Portuguese American Journal

Angela Simões: How to keep all things Portuguese alive – Interview

By Millicent Borges Accardi

Angela Costa Simões, a third-generation Portuguese American, wears many hats. She is an entrepreneur, children’s book author, podcaster, PR rockstar, consultant, and mother. Living in Fremont, California, she has served as Chair and Member of the Board of the Portuguese American Leadership Council (PALCUS) where she currently serves on the Executive Committee. She also became one of the main resources for all things Portuguese in and about our global Luso community.

As an author, she is the creator of a series of bilingual children’s books to help children and their parents learn Portuguese. She claims, “I’m not fluent in Portuguese. We want our daughter to learn Portuguese but reading her a book, all in Portuguese, was very difficult for me. Having a bilingual book, not only allows me to participate in my daughter learning Portuguese, but I also get to learn as well!”

Her children’s books in Portuguese and English versions now include: Linda Menina, Pretty Girl, Maria and João Go to the Festa!, Lindo Menino, Handsome Boy, A Lenda do Galo de Barcelos, Legend of the Barcelos Rooster, Números, Cores e Fruta, Numbers, Colors and Fruit and Uma Casa Portuguesa.

PALCUS was established in 1991 as a non-partisan non-profit organization committed to advocating for the Portuguese American community, promoting greater awareness of its ethnic accomplishments, encouraging stronger ties between Portugal and the United States, and creating a leadership network to advance educational and professional opportunities for Portuguese Americans.

Angela Simões met via Zoom with Millicent Borges Accardi for an interview for the Portuguese American Journal, where she speaks of her Portuguese heritage and how she incorporates all things Portuguese in her everyday life, and how she joined the PALCUS organization to quickly realize the strengths and needs of the Portuguese American community. Her words have been edited for length and clarity.


Q: Can you describe how your work with PALCUS began?

A: I first found out about PALCUS in 1998. I was in college and Rod Alvernaz, who was one of the leaders at the Luso American Fraternal Federation said, “Hey, there’s this organization that’s based in DC and they are looking for an executive administrator.  I think you would be good.”

He put me in contact with the president at the time, Ron Cruz. I knew nothing about the organization. I mean, this is before Google. So, I ended up getting hired as an executive administrator and I worked in DC for a year for PALCUS and quickly realized that I wanted to go back to California. DC was a tough crowd, a tough place to make friends.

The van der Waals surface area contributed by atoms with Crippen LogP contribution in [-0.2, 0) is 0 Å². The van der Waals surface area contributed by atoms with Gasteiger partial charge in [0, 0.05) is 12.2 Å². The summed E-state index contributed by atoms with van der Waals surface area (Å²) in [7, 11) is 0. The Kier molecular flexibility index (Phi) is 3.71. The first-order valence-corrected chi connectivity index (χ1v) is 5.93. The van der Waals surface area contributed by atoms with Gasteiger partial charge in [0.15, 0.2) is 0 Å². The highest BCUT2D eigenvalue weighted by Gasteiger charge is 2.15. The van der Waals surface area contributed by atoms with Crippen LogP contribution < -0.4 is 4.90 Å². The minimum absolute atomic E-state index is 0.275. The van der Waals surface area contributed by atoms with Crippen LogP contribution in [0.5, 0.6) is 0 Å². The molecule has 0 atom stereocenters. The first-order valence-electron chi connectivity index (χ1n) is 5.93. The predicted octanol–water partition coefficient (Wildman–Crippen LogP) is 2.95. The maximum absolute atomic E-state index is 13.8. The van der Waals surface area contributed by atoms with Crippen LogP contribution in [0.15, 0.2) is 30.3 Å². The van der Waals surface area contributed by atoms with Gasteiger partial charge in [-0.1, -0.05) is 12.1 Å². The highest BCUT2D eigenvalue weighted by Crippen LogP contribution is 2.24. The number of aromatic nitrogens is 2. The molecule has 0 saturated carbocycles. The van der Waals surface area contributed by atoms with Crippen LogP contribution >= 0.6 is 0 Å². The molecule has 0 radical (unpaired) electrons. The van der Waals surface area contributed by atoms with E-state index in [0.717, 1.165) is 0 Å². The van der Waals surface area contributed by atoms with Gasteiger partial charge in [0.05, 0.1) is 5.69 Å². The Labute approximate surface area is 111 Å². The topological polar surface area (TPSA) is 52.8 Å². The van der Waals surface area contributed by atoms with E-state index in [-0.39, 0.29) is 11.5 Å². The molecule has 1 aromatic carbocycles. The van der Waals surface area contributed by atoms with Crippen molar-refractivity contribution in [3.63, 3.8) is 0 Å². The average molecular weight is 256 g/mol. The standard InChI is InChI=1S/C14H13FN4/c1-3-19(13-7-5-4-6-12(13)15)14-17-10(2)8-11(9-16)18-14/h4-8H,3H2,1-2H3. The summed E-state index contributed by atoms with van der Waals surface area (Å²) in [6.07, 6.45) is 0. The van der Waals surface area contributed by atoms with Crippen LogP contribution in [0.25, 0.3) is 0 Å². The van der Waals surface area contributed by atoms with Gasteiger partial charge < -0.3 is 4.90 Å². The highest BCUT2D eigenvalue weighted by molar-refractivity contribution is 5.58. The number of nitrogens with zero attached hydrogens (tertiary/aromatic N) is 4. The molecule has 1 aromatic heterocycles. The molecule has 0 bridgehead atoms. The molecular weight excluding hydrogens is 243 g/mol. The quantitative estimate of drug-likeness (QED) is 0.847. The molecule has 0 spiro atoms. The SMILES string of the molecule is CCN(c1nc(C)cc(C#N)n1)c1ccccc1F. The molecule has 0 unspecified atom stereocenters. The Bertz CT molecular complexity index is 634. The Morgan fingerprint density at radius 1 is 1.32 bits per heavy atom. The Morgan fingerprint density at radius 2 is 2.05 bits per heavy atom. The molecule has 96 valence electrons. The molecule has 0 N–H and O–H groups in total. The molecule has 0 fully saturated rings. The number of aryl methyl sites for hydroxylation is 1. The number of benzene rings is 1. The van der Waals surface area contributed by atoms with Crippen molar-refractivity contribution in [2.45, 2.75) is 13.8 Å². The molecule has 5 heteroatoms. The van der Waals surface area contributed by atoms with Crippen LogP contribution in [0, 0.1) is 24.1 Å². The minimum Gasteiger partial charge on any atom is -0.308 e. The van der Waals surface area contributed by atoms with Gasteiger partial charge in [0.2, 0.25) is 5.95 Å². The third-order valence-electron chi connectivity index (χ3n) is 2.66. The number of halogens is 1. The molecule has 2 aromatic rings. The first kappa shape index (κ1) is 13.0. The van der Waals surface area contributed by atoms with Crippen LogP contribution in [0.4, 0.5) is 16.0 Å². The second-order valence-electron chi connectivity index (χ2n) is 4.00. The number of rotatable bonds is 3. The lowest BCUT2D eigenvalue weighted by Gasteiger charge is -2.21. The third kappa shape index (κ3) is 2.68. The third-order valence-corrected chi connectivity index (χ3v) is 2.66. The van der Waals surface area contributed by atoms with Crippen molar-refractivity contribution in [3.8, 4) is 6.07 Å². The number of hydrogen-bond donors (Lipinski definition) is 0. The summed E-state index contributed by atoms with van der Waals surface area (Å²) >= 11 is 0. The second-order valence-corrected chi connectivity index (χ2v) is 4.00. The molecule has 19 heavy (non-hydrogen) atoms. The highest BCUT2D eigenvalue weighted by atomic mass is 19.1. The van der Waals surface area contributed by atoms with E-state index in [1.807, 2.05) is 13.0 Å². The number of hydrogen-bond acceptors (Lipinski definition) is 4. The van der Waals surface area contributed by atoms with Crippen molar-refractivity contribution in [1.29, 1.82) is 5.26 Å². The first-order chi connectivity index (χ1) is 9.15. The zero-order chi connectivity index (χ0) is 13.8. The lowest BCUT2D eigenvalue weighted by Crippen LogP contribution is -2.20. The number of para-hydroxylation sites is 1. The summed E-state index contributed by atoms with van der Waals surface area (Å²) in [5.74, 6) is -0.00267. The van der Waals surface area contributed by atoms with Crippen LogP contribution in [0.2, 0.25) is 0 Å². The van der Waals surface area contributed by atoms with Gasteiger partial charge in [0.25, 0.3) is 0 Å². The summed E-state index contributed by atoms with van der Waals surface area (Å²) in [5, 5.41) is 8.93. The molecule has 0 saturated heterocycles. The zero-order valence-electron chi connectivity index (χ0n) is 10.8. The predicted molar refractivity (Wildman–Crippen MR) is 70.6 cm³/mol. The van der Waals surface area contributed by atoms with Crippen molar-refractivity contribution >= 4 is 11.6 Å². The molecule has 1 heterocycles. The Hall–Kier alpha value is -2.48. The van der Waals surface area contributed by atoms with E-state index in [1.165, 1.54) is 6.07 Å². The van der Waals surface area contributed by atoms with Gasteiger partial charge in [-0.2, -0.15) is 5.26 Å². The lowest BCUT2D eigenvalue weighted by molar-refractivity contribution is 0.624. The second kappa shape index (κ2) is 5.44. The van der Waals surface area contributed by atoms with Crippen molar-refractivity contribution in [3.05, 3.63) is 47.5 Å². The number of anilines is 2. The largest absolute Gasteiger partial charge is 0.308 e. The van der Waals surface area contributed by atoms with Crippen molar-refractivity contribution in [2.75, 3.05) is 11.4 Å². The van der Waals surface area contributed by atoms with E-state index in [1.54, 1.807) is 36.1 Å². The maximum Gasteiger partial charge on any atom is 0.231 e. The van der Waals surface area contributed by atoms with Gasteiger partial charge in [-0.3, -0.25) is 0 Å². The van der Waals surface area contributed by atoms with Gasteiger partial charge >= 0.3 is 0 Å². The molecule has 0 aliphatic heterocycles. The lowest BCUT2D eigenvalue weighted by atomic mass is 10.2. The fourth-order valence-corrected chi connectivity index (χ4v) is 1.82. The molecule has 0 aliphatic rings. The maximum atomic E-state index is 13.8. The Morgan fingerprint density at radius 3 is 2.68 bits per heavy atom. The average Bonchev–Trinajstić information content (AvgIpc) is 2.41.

But it opened my eyes to the national Portuguese community. I grew up listening to Jorge Ferreira’s song, “Viva Fall River,” and my cousins and I always thought that Fall River was the Portuguese mecca on the East Coast, and it was a world away. There were Portuguese people somewhere over there, but are they like us? Are they not like us? I don’t know. We had cousins in New Jersey that we had met a couple of times. And working for PALCUS really kind of brought the community together for me. I realized that no matter where we were, the Portuguese had the same struggles as far as trying to keep things alive.

Q: Are there differences in California versus the East Coast Portuguese communities?

A: We maintained many of the same traditions, but the East Coast did things a little differently than in California. I didn’t know that there were honorary consuls. I didn’t understand the consular network. And, we had an honorary consul in Hawaii of all places. I mean, it really opened my eyes and, when I came back to California at the time, the board did not have a California representative. Even though I was only 23, they said, well, we want you to be our board representative from California.

Q: How have you continued to play a role at PALCUS?

A: I’ve been on the board ever since. I think it was me having a connection to California that was important, what they were looking for at the time. And the organization has gone through such an evolution over the past 25 years.